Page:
The value of placemaking

Director, Andy Avery, discusses the importance of placemaking in creating sustainable, urban homes and environments.

“In a society becoming steadily more privatised with private homes, cars, computers, offices, shopping centres, the public component of our lives is disappearing. It is more and more important to make the cities inviting, so we can meet our fellow citizens face-to-face and experience directly through our senses. Public life in good quality public spaces is an important part of a democratic life and a full life.”
Jan Gehl

It's no secret that, as a nation, we need more homes. However, meeting the UK’s housing requirements and creating sustainable and successful homes requires much more than simply bricks and mortar. We need to embed placemaking principles into the development strategies. In doing so, we can produce places that go beyond function, and that are desirable, welcoming and that facilitate long-term and sustainable community creation.

At Buttress, we endeavour to make our buildings connect to and enhance the community within which they sit so, by strengthening the connection between people and places, we can shape our public realm to maximise shared value. Considering how individual buildings work collectively as a cohesive whole together with social and cultural infrastructure can create greater value for the community beyond just the sum of the separate parts. This can reap dividends that ultimately promote people’s health, happiness, and wellbeing.

Exterior image of a row of modern townhouses.
exterior of timekeepers house, grey brick and narrow windows with roof type balcony/terrace

Over the past few years, we have been working to deliver a range of residential projects for the English Cities Fund in and around Salford’s Chapel Street. Forming part of the Salford Central masterplan, our Chapel Street projects have sought to create places that are accessible and well connected to the wider neighbourhood – each of the developments look beyond themselves to welcome visitors rather than be inward looking and exclusive. Where appropriate, new routes respond to existing buildings and features to establish relationships between new and existing. For example, at Timekeepers Square – a RIBA Award winning development of 36 townhouses – the setting of St Phillips Church is enriched by setting up vistas that establish positive relationships and enhance the spatial quality of the new streets whilst integrating new and existing.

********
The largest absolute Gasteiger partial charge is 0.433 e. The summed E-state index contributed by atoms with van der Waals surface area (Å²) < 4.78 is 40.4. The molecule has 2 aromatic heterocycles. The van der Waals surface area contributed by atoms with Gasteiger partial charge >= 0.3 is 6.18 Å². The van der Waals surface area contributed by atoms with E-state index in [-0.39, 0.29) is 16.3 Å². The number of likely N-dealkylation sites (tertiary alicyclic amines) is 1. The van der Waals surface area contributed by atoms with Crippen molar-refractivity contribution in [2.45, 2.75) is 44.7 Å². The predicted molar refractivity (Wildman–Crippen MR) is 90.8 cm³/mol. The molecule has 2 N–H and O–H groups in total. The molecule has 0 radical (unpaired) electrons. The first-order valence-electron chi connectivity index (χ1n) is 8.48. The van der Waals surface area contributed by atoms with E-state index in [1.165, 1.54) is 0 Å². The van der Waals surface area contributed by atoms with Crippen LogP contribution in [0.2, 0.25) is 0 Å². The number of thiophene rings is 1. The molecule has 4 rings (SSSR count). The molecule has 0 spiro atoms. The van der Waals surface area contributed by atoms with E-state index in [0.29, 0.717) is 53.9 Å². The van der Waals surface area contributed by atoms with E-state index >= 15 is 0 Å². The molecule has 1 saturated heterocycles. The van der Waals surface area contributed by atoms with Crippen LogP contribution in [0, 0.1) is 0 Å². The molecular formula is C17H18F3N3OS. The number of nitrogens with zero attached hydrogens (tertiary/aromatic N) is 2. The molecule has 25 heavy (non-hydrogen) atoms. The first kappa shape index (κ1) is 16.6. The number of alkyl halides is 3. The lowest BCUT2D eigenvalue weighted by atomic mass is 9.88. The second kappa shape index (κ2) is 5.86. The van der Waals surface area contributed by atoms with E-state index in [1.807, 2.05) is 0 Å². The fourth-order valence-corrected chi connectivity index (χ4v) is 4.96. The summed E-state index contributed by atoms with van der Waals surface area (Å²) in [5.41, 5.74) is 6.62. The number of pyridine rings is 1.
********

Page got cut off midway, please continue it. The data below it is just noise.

At Valette Square, a small public square is created, bounded by new and existing housing, that provides an informal hub space for all residents to meet and gather. In both schemes, individual houses front onto the public routes to promote activity and neighbourly social interaction. Key routes are either pedestrianised or ‘traffic calmed’ to prioritise pedestrians and cyclists. This also liberates the streets/places so to easily support other activities, such as street parties/communal barbeques etc. Residents ‘own’ the place with ‘eyes on the street’ surveillance projecting a good image to make the place feel comfortable.

Exterior image of a row of modern townhouses.

Individual houses are arranged in terraces to reinforce the urban character of the inner-city location. These developments affirm the ‘street’ as the key democratic artery that services life in the city rather than the legacy of estate type house planning that can isolate communities where convenience and connectivity is predicated on the affordable use of the car.

The choice of materials and detailing of the houses deliberately seeks to harmonise the dwellings to create a collective identity, however a variety of different and distinct house-types are provided each demarked so that every resident has a sense of strong individual ownership.

Exterior shot of a modern residential development.
a view down a car free street between brick terraces

The two apartment buildings we’ve developed on Chapel Street, Atelier and Greenhaus (the latter under construction), are both designed to be significant components in a wider whole. Here, each building responds to the nature of Chapel Street itself as an arterial road into the city centre and, together with other new buildings and recent changes to the road and landscape infrastructure, strive to establish it as a refreshed high street rather than just a corridor for cars. The ground floors are designed to provide commercial space for retail and food/beverage outlets to serve the wider community and promote fuller through-the-day activity. At Atelier the building incorporates townhouses to mediate the scale of the development between the ‘high street’ and existing lower density residential community beyond.

Working across a series of four developments in the Chapel Street area has allowed us to design (in consultation with our client) for different tenures including, outright ownership, shared ownership, market rent and social rent to include accessible dwellings. This all adds to the variety within the area, offering a diverse community of young and old, families, and couples/individuals – all factors that support sustainable, vital, and active places.

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